by Jim Stull

The town of Canfield was located on the eastern border of Boulder County, just west of Erie, at Jay/Jasper Road and N. 119th Street. It was platted in the mid -1870s and named after Isaac Canfield.  In 1873, Isaac Canfield discovered a rich coal seam; he and his brothers named it the Rob Roy mine. William O. Wise had petitioned the governor for a post office in 1872, and in 1878 one was dedicated; it closed in 1908.  At one point, the Rob Roy employed over 100 miners. The town boasted a population of 153 in 1887, and 300 in 1895.  Eventually, the Rob Roy and other mines in the Canfield area failed due to Colorado coal miner strikes.  There is still plenty of coal in the ground.

Canfield was home to a stop on the Union Pacific railroad spur that ran from Hughes (Brighton) through Erie to Boulder.  This stop—just south of Canfield—was known as the Tabor Stop, named after Horace Tabor, the businessman, politician, and silver baron; he was known as “The Bonanza King of Leadville.” Canfield had a grain mill (operated by William T. Wise), a blacksmith shop, a general store and post office (operated by William O. Wise), and a school. The land for Canfield School was donated by Joseph O. V. Wise.  Today, the area is home to the Wise Historical Museum.  The Wise family was among the many homesteading families that helped to settle the area.

Isaac Canfield

Isaac Canfield was born in Livingston County, New York in1839.  His family moved to Pennsylvania, where Isaac and his father worked in the oil business from 1860 to 1871.  They heard about the coal boom in Colorado, and they moved to Greeley.  After moving to the area later known as Canfield, Isaac discovered the coal seam.  He was active in politics, working for the Republican party and serving on the Colorado State Legislature.  After the mining business failed, Isaac and his family relocated to Canon City, where he discovered Colorado’s first oil well.  He also engaged in farming there and served as mayor.

New Rail Service to Canfield

Isaac Canfield, William O. Wise and John Thompson are three of the eleven men listed on the January 3, 1878 incorporation papers for the Longmont and Erie Railroad, one of Colorado’s first narrow-gauge lines. Before construction started, the name was changed to the Denver, Longmont, and Northwestern Railroad (DL&NW). It was designed to connect Longmont to Canfield, giving Longmont better access to Canfield’s coal at cheaper prices than people were paying for coal from Marshall, near Boulder. Narrow gauge lines were typically cheaper to build but had limited lifetimes because of their special purposes. Standard gauge tracks were 1,455 mm or 4 feet 8 ½ inches wide.  Most narrow gauge tracks ranged between 600 and 1,067 mm or 1 foot 11 5/8 inches to 3 feet 6 inches. Because of its size, the Railroad became known as Longmont’s “Baby Railroad.”

On March 12, 1881, the Denver, Utah, and Pacific Railroad (DUP) changed its name on the route to the Denver, Longmont, and Northwestern Railroad.  On November 24, 1881, the new DL&NW line opened with 8.2 miles of track between Longmont and Canfield; a one-way trip took about 45 minutes.  The train started at 2nd and Main and traveled over Empson Hill, crossing the St. Vrain and Boulder Creeks, following roughly the route that N. 119th Street takes today.  It crossed sugar beet, oil and gas, and coal fields, hauling people and coal and contributing significantly to the economy of the towns it served.  The first locomotive was named the John H. Wells, after the railroad’s general manager and principal promoter of the project.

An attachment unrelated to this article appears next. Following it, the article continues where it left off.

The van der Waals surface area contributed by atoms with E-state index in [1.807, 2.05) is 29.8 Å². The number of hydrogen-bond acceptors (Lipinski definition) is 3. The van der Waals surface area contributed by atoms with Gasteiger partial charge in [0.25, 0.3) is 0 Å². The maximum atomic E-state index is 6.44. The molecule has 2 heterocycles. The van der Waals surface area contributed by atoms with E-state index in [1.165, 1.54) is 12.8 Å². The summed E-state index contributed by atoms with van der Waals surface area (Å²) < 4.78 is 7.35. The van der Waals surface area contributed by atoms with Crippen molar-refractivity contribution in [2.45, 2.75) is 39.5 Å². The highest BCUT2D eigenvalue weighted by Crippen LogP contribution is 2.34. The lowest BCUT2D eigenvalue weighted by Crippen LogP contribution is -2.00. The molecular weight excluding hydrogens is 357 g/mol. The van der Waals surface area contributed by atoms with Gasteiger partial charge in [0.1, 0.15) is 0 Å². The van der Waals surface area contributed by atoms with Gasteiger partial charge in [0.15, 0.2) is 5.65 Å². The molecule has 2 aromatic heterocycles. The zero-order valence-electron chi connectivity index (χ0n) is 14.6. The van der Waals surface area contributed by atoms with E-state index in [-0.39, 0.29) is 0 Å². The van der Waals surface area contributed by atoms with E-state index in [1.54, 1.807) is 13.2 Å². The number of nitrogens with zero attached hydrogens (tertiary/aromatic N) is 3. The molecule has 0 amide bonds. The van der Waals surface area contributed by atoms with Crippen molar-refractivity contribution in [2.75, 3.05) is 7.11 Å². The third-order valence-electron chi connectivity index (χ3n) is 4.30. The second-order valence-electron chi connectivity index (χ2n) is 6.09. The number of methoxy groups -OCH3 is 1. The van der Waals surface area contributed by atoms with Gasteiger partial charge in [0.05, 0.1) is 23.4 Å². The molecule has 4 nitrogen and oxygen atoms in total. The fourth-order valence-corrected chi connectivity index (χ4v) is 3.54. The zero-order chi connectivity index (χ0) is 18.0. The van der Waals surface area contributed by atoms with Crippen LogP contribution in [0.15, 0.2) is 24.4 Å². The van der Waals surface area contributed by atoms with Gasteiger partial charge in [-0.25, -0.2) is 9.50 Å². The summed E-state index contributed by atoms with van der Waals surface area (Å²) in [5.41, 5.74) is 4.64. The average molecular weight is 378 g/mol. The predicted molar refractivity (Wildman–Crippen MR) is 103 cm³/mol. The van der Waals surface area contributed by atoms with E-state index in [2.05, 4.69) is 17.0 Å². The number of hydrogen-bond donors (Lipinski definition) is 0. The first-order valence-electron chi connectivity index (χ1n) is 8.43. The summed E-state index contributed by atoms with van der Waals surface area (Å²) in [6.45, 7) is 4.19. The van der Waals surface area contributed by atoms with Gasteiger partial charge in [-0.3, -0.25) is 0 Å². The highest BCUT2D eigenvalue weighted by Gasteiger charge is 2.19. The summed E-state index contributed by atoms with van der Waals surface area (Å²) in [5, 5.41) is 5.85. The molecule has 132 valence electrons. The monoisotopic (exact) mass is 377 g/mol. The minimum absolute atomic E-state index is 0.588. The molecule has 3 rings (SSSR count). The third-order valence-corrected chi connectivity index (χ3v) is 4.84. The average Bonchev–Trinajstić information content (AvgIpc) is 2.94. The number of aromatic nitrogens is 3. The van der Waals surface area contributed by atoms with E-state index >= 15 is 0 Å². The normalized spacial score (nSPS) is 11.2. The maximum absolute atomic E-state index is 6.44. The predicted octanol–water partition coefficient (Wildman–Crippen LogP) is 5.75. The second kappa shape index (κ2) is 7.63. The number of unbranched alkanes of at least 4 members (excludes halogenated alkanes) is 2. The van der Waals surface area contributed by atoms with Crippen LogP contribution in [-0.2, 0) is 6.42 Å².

In early 1882 (once source claims November 24 1881), the line was extended to meet the DUP/DL&NW stop at Mitchell—about 1.8 miles south of Canfield—and continue on to Denver.  According to maps, the tracks left Canfield land followed where Jay Road is today to just east of E. County Line Road. There were three Mitchell Mines—one south of Erie near where Walgreen’s is today, one just west of N. 119th Street and south of Arapaho, and the New Mitchell just west of that one. The latter two were connected by tracks to the site of the train stop just east of what E. County Line Road. The DUP/DL&NW was also a narrow gauge line with earlier plans to connect Denver to Lyons, with a spur to Canfield.  The Longmont to Denver trip took about one hour and forty-five minutes, costing $2.50 per person.  Passengers could take their horses with them at a cost of 45 cents per horse. According to an 1882 copy of the Longmont Ledger, there were ten stations along the way:  Longmont, Weld (not the Weld in the mountains outside Boulder), Canfield, Northrup, Mitchell, Sharrotville, Lakeside, Hallock Junction (9.5 miles northwest of Denver), Argo, and Denver.  Most of the stops were communities, not towns or landmarks that exist today.

In 1883, the DL&NW reorganized as the Colorado Northern Railway. In 1884, it merged with the DUP. In 1889, the Colorado Central Railroad cut its rates to 50 cents per person for the trip from Longmont to Denver.  This put the “Baby Railroad” out of business, and its tracks were ripped out that year. The DUP extended its service from Denver to Lyons. In the meantime, in 1889, the Burlington & Missouri River division of the Chicago, Burlington & Quincy Railroad leased the land and built standard-gauge tracks through Erie (not Canfield) on High Street to serve Longmont and Lyons.  Those tracks were removed from Erie, but the raised area dedicated to the train service is still present.